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Reaction paper about climate change at global warming

More Information Reactions The US has been vocally against effective action on climate change due to its reliance upon fossil fuel for its economy. Being a producer of oil and coal, they feel more threatened by action on climate change. Europe, on the other hand, is calling for stronger action. One reason it does so is that it currently imports its fossil fuels so has more incentive to reduce this dependency and seek out domestically grown alternatives.

In both regions, local populations have a reasonable awareness of environmental issues. However, in the US, the business lobbies mainly fossil fuel based industries are very strong and powerful and have been able to affect decisions and outcomes. Following the Hague conference collapse, and U. President George Bush saying he will oppose the Kyoto Protocol to tackle greenhouse emissions, subsequent talks and negotiations have, according to the Environmental News Service non-cooperative.

Instead of going via the international route and the Kyoto protocol, the U. See the Kyoto section a bit later on in this site for more details on the U. In it, it points out how since the 1980s and 1990s nations such as the United States, and former Soviet Union have in the past been against the notion of setting specific targets to reduce greenhouse gas emissions.

Other nations and blocs around the world are primarily for strong action as well, but have their own mix of concerns. The various island nations are already seeing a rise in sea levels. OPEC and various industrialized countries are obviously concerned about their economic ramifications and are pushing forth more research into creating carbon sinks to soak up carbon dioxide emissions. Such groups are therefore seeking economic effectiveness.

Many developing countries are concerned about their right to develop, to use their resources, and to not be penalized for climate change problems that are largely caused by the industrialized countries. They are therefore also seeking social justice and equity. After all the political ramblings and conferences of the past few years as discussed later on this web siteas expected, the interests and influences of the most powerful nations and groups has been the primacy. As a result, as summarized by CSEThe Kyoto Protocol has focused almost entirely on economic effectiveness, to the detriment of the other two concerns my emphasis.

For more discussion about the US position and the issues that developing countries have highlighted, refer to the Kyoto section on this web site. Of course, the above is a generalization as there are mixture of concerns. These do seem to be the ones that are primarily shown by the various groups in the past negotiations.

As an example though, some Latin American and Asian nations are also supportive of some sort of forestry program, as it reaction paper about climate change at global warming attract possible investments. Current consumption patterns also see far more greenhouse emissions per person in the rich countries than the poorer ones as also discussed later on another page in this section of the web site.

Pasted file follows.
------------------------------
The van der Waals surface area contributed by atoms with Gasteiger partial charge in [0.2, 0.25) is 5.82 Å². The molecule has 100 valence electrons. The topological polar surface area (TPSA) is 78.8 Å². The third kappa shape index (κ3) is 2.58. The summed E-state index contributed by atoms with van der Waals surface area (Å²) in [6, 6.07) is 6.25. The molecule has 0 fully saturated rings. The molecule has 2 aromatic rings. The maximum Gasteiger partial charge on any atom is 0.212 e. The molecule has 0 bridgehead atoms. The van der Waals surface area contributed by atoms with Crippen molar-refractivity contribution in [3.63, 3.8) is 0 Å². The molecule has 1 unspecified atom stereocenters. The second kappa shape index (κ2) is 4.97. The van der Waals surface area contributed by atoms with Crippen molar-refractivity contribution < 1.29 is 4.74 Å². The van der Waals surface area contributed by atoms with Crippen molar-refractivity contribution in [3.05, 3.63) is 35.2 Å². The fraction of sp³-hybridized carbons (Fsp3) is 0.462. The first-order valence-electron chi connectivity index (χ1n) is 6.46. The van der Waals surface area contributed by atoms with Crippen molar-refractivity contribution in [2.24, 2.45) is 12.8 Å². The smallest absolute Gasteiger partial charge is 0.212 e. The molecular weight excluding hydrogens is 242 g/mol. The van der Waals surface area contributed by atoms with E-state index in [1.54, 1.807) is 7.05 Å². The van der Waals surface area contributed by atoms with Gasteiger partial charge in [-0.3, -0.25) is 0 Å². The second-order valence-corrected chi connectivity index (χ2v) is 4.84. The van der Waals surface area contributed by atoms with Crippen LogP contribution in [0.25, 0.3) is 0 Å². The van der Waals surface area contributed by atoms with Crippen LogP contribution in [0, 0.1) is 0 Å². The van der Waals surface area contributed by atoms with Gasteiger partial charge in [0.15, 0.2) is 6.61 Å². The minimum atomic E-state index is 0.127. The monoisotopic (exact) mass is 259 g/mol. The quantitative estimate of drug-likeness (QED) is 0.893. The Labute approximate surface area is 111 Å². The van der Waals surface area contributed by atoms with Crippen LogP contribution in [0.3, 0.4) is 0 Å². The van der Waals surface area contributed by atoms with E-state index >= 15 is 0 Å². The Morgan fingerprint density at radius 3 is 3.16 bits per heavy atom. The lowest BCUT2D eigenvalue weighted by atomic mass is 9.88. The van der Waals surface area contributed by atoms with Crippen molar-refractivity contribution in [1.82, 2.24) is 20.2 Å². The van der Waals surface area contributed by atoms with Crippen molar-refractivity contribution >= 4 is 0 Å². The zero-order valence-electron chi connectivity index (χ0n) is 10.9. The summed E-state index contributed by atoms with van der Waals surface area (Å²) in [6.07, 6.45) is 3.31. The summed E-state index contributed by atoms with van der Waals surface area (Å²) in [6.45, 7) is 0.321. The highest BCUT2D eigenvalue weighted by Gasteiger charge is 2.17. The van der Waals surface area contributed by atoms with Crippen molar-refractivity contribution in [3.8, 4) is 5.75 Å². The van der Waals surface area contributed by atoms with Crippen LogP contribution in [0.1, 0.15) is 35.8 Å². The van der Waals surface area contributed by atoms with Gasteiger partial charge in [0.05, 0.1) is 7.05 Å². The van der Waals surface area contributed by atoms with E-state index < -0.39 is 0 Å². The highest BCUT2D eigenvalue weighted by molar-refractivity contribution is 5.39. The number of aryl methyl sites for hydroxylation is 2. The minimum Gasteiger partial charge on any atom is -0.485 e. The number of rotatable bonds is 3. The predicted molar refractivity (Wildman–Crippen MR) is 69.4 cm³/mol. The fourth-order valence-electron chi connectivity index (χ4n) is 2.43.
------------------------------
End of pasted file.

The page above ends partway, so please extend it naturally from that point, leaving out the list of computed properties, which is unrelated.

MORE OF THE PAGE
Back to top Business Interests Initially big business had been extremely hostile to action on climate change. However, many businesses are now thinking differently. Greenhouse Market ManiaCorporate Europe Observatory, 2000 Largely due to US resistance and the need to get them on board for any meaningful action, various trade-offs were made to the text of the Kyoto Protocol.

Reactions to Climate Change Negotiations and Action

Critics argue that business interests have been a driving factorwhile proponents argue that private innovation is needed and that some of these things have to be looked at because otherwise the costs to the US economy is so great, that emission reductions would not be carried out. As well as the United States, Japan, Australia, Canada, Russia and Norway formed part of a consensus known as the Umbrella Group that wanted things like the flexibility mechanisms to have no limits, unlimited use of carbon sinks, all technologies to be counted in Clean Development Mechanism projects not just known clean energy projectsetc.

Many of these positions are similar to industry lobby positions too. Business interests have historically played an important part and had a large influence in the climate negotiations. Particularly active during the Kyoto Protocol, the misleadingly named US-based Global Climate Coalition formed to actively oppose measures on climate change for fear of economic repercussions.

As see previous link noted, the coalition had been the most outspoken and confrontational reaction paper about climate change at global warming group in the United States battling reductions in greenhouse gas emissions. This coalition contained many big oil, energy and automobile companies. The coalition was effective at the time, but also extreme.